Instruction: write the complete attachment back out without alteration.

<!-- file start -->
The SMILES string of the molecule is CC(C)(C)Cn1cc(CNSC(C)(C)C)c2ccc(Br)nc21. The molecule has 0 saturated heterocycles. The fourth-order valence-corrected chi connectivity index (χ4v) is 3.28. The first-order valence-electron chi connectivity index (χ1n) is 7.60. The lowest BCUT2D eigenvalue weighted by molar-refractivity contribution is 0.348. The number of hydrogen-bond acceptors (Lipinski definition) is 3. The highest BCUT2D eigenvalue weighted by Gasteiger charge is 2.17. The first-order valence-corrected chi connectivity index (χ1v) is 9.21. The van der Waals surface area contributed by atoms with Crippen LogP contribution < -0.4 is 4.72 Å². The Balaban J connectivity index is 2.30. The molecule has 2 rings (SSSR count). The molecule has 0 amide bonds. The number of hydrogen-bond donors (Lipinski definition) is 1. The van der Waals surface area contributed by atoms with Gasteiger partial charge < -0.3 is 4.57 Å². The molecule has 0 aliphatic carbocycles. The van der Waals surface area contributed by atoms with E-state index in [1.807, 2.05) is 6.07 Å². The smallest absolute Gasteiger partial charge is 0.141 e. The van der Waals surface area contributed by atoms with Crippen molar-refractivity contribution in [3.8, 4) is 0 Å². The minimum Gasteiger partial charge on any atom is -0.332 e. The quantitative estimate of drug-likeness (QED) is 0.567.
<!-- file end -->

The SMILES string of the molecule is CC(C)(C)Cn1cc(CNSC(C)(C)C)c2ccc(Br)nc21. The molecule has 0 saturated heterocycles. The fourth-order valence-corrected chi connectivity index (χ4v) is 3.28. The first-order valence-electron chi connectivity index (χ1n) is 7.60. The lowest BCUT2D eigenvalue weighted by molar-refractivity contribution is 0.348. The number of hydrogen-bond acceptors (Lipinski definition) is 3. The highest BCUT2D eigenvalue weighted by Gasteiger charge is 2.17. The first-order valence-corrected chi connectivity index (χ1v) is 9.21. The van der Waals surface area contributed by atoms with Crippen LogP contribution < -0.4 is 4.72 Å². The Balaban J connectivity index is 2.30. The molecule has 2 rings (SSSR count). The molecule has 0 amide bonds. The number of hydrogen-bond donors (Lipinski definition) is 1. The van der Waals surface area contributed by atoms with Gasteiger partial charge < -0.3 is 4.57 Å². The molecule has 0 aliphatic carbocycles. The van der Waals surface area contributed by atoms with E-state index in [1.807, 2.05) is 6.07 Å². The smallest absolute Gasteiger partial charge is 0.141 e. The van der Waals surface area contributed by atoms with Crippen molar-refractivity contribution in [3.8, 4) is 0 Å². The minimum Gasteiger partial charge on any atom is -0.332 e. The quantitative estimate of drug-likeness (QED) is 0.567.